A judge from Western Australia and a director of a health agency from Poland, agreed on one thing Tuesday.
Banning booze advertising could cut consumption and reduce the number of kids living with alcohol-damaged brains.
Stop those ads and you’ll stop alcohol companies from recruiting the younger generation of drinkers, which could include pregnant moms.
“It’s like smoking. The picture’s exactly the same (for alcohol) for young people,” said Catherine Crawford, a judge in Children’s Court of Western Australia, in Perth.
“You can be sexy whatever … if you’re drinking. And young women are in that frame because they want to be those people.”
The syrupy ads tell people that “life is beautiful with a glass,” added Krzysztof Brzozka, director of the State Agency for Prevention of Alcohol-Related Problems in Warsaw.
“You can see in those ads that everybody is drinking. It’s not true,” Brzozka added.
Both were at the Asante Centre in Maple Ridge for a day-long update about the programs the centre has pioneered in diagnosing and helping kids with fetal alcohol spectrum disorder.
Nine years ago, Poland launched an awareness campaign about FASD. Now it’s working on a pilot program modelled on that developed at the Asante Centre.
Poland is now adapting Canadian standards for diagnosing the condition, added Katarzyna Okulicz-Kozaryn.
“What they like the most is the system of key workers. I think that is the kind of support that is really needed.
“From our perspective, the amount of services you have here is enormous.”
A key worker is someone who represents an FASD child in the court system, education, in health care and social services, ensuring that the services that are delivered recognize the limits and abilities of those who have FASD.
The disorder, caused by a woman who drinks alcohol while pregnant, results in learning disabilities, and difficulties in memory and reasoning in the child.
Brzozka said while binge drinking is an Eastern European trait, in Poland, “It’s changed a lot. It’s not like it was 20 to 25 years ago. Of course, we drink a lot.”
However, much of the consumption is limited to a small percentage of the population. About 17 per cent of Poles drink 70 per cent of the alcohol consumed in the country.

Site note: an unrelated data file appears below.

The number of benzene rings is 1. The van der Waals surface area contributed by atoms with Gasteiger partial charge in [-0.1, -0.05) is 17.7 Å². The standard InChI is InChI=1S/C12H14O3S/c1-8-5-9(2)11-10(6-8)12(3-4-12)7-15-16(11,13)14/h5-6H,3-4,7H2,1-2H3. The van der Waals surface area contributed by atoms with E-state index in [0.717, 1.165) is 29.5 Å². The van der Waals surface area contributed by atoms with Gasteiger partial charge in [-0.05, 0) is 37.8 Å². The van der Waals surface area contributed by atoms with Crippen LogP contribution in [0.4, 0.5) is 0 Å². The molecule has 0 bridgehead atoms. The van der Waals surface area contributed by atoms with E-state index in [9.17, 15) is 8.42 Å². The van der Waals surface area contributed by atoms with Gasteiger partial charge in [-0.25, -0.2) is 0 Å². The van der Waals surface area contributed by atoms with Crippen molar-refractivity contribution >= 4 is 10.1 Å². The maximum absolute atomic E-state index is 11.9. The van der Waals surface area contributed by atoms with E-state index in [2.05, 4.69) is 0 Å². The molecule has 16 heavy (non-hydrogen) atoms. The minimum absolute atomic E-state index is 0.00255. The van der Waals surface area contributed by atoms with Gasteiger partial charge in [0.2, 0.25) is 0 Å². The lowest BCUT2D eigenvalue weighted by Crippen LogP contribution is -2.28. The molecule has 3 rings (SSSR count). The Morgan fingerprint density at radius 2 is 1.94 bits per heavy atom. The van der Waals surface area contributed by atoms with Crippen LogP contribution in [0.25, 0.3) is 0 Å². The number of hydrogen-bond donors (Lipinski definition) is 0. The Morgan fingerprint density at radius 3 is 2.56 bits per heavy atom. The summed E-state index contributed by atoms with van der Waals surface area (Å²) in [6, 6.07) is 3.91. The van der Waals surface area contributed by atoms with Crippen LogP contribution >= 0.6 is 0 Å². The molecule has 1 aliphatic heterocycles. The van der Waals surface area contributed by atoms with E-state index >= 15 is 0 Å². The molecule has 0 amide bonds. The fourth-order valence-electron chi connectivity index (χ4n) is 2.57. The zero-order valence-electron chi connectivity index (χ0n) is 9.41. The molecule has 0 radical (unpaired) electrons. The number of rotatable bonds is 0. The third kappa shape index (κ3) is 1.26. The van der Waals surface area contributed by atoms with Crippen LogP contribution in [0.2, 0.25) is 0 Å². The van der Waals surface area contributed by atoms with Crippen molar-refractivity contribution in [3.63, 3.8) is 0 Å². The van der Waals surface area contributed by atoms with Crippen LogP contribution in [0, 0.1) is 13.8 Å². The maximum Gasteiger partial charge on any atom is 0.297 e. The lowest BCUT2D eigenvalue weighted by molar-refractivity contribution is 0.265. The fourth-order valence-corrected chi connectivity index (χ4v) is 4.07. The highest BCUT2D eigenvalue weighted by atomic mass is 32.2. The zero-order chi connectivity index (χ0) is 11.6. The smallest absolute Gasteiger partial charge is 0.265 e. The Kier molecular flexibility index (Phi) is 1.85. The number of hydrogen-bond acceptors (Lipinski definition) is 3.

The prevalence rate of FASD in the population is about two per cent, while Canada’s is half that, although the latter is based on U.S. statistics.
In Poland, hard liquor costs about $15 a litre.
Meanwhile, incomes have tripled in the last 15 years in Poland while the price of alcohol has remained cheaper, making it even more accessible.
“Alcohol is the most harmful, psycho-active drug,” Brzozka said.
“If you will add harms for users, harms for society, it is (worse) than heroine and crack.”
If he had his way, there would a minimum price for a unit of alcohol. That makes him public enemy number one in Poland but he’s OK with that, he added.
Crawford likes the idea. “Why not, if it’s the public at the end of the day that pays (in hospital and health-care cost, policing and judicial costs).”
She said booze and its costs are a huge issue in Australia and awareness of FASD is growing.
“Like Poland, we’re right at the beginning of the journey. There’s been lots of medical research … but in justice, very little is happening. Awareness is very low.”
While there’s a child development centre in Queensland, there isn’t a diagnostic facility in Western Australia and sentencing conditions handed to youth don’t recognize the limits FASD clients face, meaning they may not be able meet those conditions, which can lead them into more trouble.
“I want a sentencing plan that is not just a general one but one that is based on what this young person’s strengths and weaknesses are.”
She also likes the key worker program which can educate agencies about FASD and which can be a way for getting FASD kids back into school, using programs that meet their abilities.
One approach to reduce FASD is to use advertising and awareness campaigns such as putting warning labels on bottles. The U.S. employs the latter but not Canada.
But advertising and awareness campaigns are expensive, said Brzozka.
“Without the support, face-to-face intervention, the prevention is not effective.”